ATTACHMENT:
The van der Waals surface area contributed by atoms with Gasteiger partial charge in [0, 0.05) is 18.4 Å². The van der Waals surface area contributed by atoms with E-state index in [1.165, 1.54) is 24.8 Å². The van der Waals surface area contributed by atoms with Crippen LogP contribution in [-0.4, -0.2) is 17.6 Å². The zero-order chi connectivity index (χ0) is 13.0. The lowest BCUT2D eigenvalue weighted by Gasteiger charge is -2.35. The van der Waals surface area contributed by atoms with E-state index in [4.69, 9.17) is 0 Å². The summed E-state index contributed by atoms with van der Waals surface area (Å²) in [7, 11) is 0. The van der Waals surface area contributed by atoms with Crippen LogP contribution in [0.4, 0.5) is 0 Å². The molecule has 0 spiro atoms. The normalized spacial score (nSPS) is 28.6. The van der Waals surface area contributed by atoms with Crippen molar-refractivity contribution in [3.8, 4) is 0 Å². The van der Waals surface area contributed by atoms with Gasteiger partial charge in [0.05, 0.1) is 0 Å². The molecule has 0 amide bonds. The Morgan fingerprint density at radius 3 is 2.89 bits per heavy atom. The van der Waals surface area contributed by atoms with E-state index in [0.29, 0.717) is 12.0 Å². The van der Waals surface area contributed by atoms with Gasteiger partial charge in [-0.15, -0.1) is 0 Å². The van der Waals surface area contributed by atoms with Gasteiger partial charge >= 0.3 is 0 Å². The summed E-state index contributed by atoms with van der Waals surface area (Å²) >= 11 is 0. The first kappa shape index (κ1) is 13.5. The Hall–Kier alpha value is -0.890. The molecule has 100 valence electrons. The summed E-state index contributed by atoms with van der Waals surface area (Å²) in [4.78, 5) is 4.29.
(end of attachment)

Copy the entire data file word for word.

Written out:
The van der Waals surface area contributed by atoms with Gasteiger partial charge in [0, 0.05) is 18.4 Å². The van der Waals surface area contributed by atoms with E-state index in [1.165, 1.54) is 24.8 Å². The van der Waals surface area contributed by atoms with Crippen LogP contribution in [-0.4, -0.2) is 17.6 Å². The zero-order chi connectivity index (χ0) is 13.0. The lowest BCUT2D eigenvalue weighted by Gasteiger charge is -2.35. The van der Waals surface area contributed by atoms with E-state index in [4.69, 9.17) is 0 Å². The summed E-state index contributed by atoms with van der Waals surface area (Å²) in [7, 11) is 0. The van der Waals surface area contributed by atoms with Crippen LogP contribution in [0.4, 0.5) is 0 Å². The molecule has 0 spiro atoms. The normalized spacial score (nSPS) is 28.6. The van der Waals surface area contributed by atoms with Crippen molar-refractivity contribution in [3.8, 4) is 0 Å². The van der Waals surface area contributed by atoms with Gasteiger partial charge in [0.05, 0.1) is 0 Å². The molecule has 0 amide bonds. The Morgan fingerprint density at radius 3 is 2.89 bits per heavy atom. The van der Waals surface area contributed by atoms with E-state index in [0.29, 0.717) is 12.0 Å². The van der Waals surface area contributed by atoms with Gasteiger partial charge in [-0.15, -0.1) is 0 Å². The van der Waals surface area contributed by atoms with Gasteiger partial charge >= 0.3 is 0 Å². The summed E-state index contributed by atoms with van der Waals surface area (Å²) >= 11 is 0. The first kappa shape index (κ1) is 13.5. The Hall–Kier alpha value is -0.890. The molecule has 100 valence electrons. The summed E-state index contributed by atoms with van der Waals surface area (Å²) in [4.78, 5) is 4.29.